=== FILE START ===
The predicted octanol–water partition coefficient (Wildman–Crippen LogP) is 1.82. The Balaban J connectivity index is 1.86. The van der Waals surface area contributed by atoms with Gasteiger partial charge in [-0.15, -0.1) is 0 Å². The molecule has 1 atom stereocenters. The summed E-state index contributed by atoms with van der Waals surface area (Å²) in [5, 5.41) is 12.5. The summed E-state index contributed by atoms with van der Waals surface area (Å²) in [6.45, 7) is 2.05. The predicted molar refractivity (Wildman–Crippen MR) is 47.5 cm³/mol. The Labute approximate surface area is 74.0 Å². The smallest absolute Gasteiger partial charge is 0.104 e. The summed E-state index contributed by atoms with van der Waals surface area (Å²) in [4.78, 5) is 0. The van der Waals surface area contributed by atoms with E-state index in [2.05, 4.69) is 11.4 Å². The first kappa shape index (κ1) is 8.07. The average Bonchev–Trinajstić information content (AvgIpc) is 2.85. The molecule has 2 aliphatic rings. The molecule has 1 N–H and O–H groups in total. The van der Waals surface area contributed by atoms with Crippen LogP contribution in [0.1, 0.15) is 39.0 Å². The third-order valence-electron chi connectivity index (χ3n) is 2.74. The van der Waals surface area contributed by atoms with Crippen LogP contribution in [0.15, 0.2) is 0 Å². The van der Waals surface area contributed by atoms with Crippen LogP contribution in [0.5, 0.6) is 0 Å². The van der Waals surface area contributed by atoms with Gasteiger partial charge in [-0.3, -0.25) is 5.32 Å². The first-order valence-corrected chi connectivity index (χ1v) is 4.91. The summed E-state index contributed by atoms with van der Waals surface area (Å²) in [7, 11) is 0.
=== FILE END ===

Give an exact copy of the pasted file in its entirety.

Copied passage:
The predicted octanol–water partition coefficient (Wildman–Crippen LogP) is 1.82. The Balaban J connectivity index is 1.86. The van der Waals surface area contributed by atoms with Gasteiger partial charge in [-0.15, -0.1) is 0 Å². The molecule has 1 atom stereocenters. The summed E-state index contributed by atoms with van der Waals surface area (Å²) in [5, 5.41) is 12.5. The summed E-state index contributed by atoms with van der Waals surface area (Å²) in [6.45, 7) is 2.05. The predicted molar refractivity (Wildman–Crippen MR) is 47.5 cm³/mol. The Labute approximate surface area is 74.0 Å². The smallest absolute Gasteiger partial charge is 0.104 e. The summed E-state index contributed by atoms with van der Waals surface area (Å²) in [4.78, 5) is 0. The van der Waals surface area contributed by atoms with E-state index in [2.05, 4.69) is 11.4 Å². The first kappa shape index (κ1) is 8.07. The average Bonchev–Trinajstić information content (AvgIpc) is 2.85. The molecule has 2 aliphatic rings. The molecule has 1 N–H and O–H groups in total. The van der Waals surface area contributed by atoms with Crippen LogP contribution in [0.1, 0.15) is 39.0 Å². The third-order valence-electron chi connectivity index (χ3n) is 2.74. The van der Waals surface area contributed by atoms with Crippen LogP contribution in [0.15, 0.2) is 0 Å². The van der Waals surface area contributed by atoms with Crippen LogP contribution in [0.5, 0.6) is 0 Å². The van der Waals surface area contributed by atoms with Gasteiger partial charge in [-0.3, -0.25) is 5.32 Å². The first-order valence-corrected chi connectivity index (χ1v) is 4.91. The summed E-state index contributed by atoms with van der Waals surface area (Å²) in [7, 11) is 0.